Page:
Darling Harbour restaurant Sailmaker finally reopened late last year, having closed at the beginning of the pandemic in March 2020. It marked a welcome return for an eatery that leans into its waterside location by serving sustainably caught seafood sourced from around Australia.
“The idea [of the menu] is keeping in mind future generations and taking a step forward to do something new,” says chef de cuisine Simranjit Gill. “We’re thinking outside of the box to create menus so that the future generation doesn’t have to suffer.”
Sailmaker’s new signature Seafarer dinner menu is a multi-course meal of seafood and tapas that matches native Australian ingredients with Japanese and Mediterranean influences. Served Thursday through Sunday, the menu allows diners to choose dishes from a choice of different seafood starters and mains, as well as five different dessert options. An a la carte menu is also available, which offers vegetarian, meat and kid-friendly dishes.
Gill works extensively with local producers such as M&G Seafood and Austral Fisheries to find seasonal and sustainable ingredients such as the Skull Island prawns in this recipe.
“For the Skull Island prawns, the fishing is done between August and November,” Gill says. “The rest of the year they don’t do any fishing, just to make sure the juvenile prawns are given time to reproduce and grow, and that’s a very beautiful concept.”
The catch is also certified carbon neutral and uses nets that allow trapped turtles to easily escape – a couple of big ticks for the Sailmaker team.
Gill’s prawn entree is designed to come together in a flash – perfect for a busy service in the restaurant and ideal if you fancy making it at home. The stars, of course, are the Skull Island prawns, naturally sweet prawns from Australia’s tropical northern waters that can grow up to a massive 26 centimetres long. If you can’t find Skull Island prawns, Gill recommends Yamba prawns (which are equally large) or, in a pinch, scallops will work too.
To prepare, Gill is simply butterflying each prawn, ensuring a cooking time of just a few minutes.
“We split it open, making sure it’s not cut all the way, so it keeps the butterfly shape,” he says. “The meat side, we put it down for a couple of minutes only and flip it over to cook on the skin side for a minute more. Total cooking time is three to four minutes maximum.”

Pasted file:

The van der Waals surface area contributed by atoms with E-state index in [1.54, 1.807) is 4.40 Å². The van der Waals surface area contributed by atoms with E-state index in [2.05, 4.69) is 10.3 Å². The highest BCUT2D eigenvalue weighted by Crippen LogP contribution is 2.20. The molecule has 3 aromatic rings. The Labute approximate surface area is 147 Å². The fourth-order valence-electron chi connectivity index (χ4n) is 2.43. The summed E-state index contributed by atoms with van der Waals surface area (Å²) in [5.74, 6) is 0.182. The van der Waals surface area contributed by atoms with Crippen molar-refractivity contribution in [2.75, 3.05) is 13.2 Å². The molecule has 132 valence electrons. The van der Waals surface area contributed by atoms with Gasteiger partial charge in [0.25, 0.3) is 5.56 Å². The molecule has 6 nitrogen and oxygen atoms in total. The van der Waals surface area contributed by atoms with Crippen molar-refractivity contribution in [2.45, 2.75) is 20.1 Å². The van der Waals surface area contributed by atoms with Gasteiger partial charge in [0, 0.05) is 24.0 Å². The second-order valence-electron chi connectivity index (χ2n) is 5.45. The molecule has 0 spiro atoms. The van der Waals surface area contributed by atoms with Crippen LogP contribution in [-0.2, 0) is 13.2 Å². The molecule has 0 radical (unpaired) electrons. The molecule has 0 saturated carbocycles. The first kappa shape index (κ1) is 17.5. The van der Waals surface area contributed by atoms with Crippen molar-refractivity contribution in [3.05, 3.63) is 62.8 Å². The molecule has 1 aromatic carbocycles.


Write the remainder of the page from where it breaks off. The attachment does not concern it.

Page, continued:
Additional flavours are simple and Japanese-inspired, with just dashi butter, shoyu-infused sesame seeds and samphire to garnish. For the dashi butter, you can make your own dashi – a Japanese soup stock of dried kombu and bonito – or buy a ready-made packet.
“In the market you have to look for hondashi,” Gill says. “We use Pepe Saya butter, which is locally sourced.”
The flavour-packed garnishes then give a restaurant-style lift to the dish. The shoyu-infused sesame seeds – roasted white sesame seeds seasoned with shoyu – can be picked up from a specialty grocer. The samphire, a coastal succulent that resembles asparagus, gives a salty crunch to the dish.
To serve, overlap a couple of prawns on the plate, sprinkle some shoyu sesame seeds and place a few pieces of samphire on top.
Skull Island prawns with dashi butter, shoyu sesame and samphire
Preparation time: 10-15 minutes
Cooking time: 3-4 minutes
2 Skull Island prawns
10g unsalted butter
Shoyu sesame seeds
Split prawns down the middle from underneath, top to bottom, with a sharp knife. Do not cut all the way through – butterfly them and keep the shells, head and tail attached to the prawn meat. Press the prawns flat and devein them.
Combine dashi with soft butter and mix well.
To pan-fry prawns, heat a large non-stick frying pan and add dashi butter and a pinch of sea salt. Fry prawns flesh side down on medium heat for roughly 2 minutes or until they start to change colour on the edge. Turn the prawns shell side down and cook for a further 1 minute.
Remove the prawns from pan, place on a serving plate and garnish with shoyu sesame and samphire.
This article is produced in partnership with Hyatt Regency Sydney.